Sit on these painted benches, and learn more about Beaufort

5 mins read

Residents and visitors to Beaufort may notice new painted benches dotted around downtown, offering a respite for people who want to sit for a few moments.

The benches were placed earlier this month in six locations throughout downtown, and were viewed by members of the South Carolina Arts Commission.

The bench project, which is under the auspices of the Beaufort Cultural Arts District Board (CDAB), began about a year-and-a-half-ago.

Robb Wells, President and CEO of the Greater Beaufort & Port Royal Convention & Visitors Bureau and at the time a member of the CDAB, said that visitors to Beaufort indicated in surveys that the City did not offer enough seating downtown to allow them to sit and “take it all in.”

“The CDAB wanted to create a solution that would foster collaboration, offers local artists visibility, and provide the seating that people said they wanted,” said Rhonda Carey, a member of the CDAB and downtown events coordinator for the City.

The collaboration began with LowCountry Habitat for Humanity, whose carpenters built each 4-foot long bench. “This served as the ‘canvas’ for each artist,” Carey said.

Six partner organizations were asked to work with their artists to create a design that would reflect their organization’s mission, identity, and place in the community, Carey said. Various materials were used, including oil paint, acrylic, spray paint, and digital artwork. The project was funded by the CDAB and each of the participating organizations.

Artist Omar Patterson’s “Low Country Dreaming” evokes iconic images of the Low Country – sunset, palm trees, and marsh grass – along with historically significant African-American figures – Frederick Douglass, Harriet Tubman and Beaufort’s legendary Robert Smalls. Patterson wanted his bench, sponsored by the Beaufort County Black Chamber of Commerce and situated outside that building, to have “images that were significant to Beaufort’s African-Americans.”

“It took me about three weeks to paint the bench,” he said. “I enjoyed every minute of it. It’s such a blessing to be part of something so great and historic, and to capture the spirit of the Low Country.”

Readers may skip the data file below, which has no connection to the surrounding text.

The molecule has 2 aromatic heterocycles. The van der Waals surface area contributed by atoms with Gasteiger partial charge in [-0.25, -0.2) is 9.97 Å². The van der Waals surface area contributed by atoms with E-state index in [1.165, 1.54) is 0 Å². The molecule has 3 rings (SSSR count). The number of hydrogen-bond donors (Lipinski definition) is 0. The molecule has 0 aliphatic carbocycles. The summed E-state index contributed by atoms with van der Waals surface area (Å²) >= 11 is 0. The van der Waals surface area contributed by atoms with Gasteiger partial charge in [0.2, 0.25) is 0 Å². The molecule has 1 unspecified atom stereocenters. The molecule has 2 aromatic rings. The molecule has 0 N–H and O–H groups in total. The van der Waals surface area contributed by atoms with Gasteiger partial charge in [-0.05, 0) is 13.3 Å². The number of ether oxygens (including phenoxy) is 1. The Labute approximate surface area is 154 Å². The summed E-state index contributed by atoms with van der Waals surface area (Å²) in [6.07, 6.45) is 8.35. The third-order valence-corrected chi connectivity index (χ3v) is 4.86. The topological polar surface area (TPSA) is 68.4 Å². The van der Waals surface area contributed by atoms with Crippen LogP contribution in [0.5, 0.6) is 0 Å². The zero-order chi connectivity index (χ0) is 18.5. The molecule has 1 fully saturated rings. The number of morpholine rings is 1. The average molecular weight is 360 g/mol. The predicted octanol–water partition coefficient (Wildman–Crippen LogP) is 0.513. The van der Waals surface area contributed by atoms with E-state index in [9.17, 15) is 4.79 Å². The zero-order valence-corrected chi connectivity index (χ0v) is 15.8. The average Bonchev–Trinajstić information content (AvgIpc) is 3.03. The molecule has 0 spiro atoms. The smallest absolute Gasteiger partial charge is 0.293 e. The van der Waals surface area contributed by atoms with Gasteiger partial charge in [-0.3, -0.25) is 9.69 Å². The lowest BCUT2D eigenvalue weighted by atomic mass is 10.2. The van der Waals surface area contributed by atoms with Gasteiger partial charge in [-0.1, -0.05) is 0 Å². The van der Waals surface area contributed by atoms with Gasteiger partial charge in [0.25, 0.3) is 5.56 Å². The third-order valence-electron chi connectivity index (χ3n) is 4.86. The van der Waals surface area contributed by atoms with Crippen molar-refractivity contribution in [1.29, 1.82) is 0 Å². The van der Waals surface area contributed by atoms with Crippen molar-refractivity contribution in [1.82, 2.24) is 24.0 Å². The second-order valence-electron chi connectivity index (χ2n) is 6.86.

Linda Silk Sviland painted Habitat’s bench, using the organization’s blue and green colors to show a blueprint of a home and the actual finished home. The words “these are my plans for Saturday” are painted over the blueprint – a tagline that Habitat sometimes uses.

“I think it’s a wonderful way to make art,” she said. “Other cities have done beautiful sculptures, but there is no function other than beauty. This is functional art – it’s a terrific way to have the public see art that is useful.”


Beaufort Digital Corridor

Artists: Jess O’Brien, Aaron Miller, Shawn Hill, Shelley Barratt, Brian Canada

Theme: Plug in

Location: Corner of Carteret and North streets

Beaufort County Black Chamber of Commerce

Artist: Omar Patterson

Theme: Low Country Dreaming

Location: Corner of Bladen and Duke streets

Lowcountry Habitat for Humanity

Artist: Linda Silk Sviland

Theme: Seeking to put God’s love into action

Location: Henry C. Chambers Waterfront Park

National Reconstruction Era National Park

Artist: Ginger Noah Wareham

Theme: United when the impossible suddenly became possible

Location: Corner of Craven and Scott streets

Santa Elena History Center

Artists: Frank Anson, Tom Van Steenbergh, Sandy Dimke, Lynne Darling

Theme: Beaufort’s earliest history and heritage

Location: Courtyard at Bay and Bladen streets

University of South Carolina Beaufort

Artists: Mary Ann Ford and John Rodriguez; master builder Greg Rawls

Theme: Beaufort College – Rich Heritage of Education

Location: Entrance to Center for the Arts

Lainda Silk Sviland, center, painted this bench for LowCountry Habitat for Humanity.

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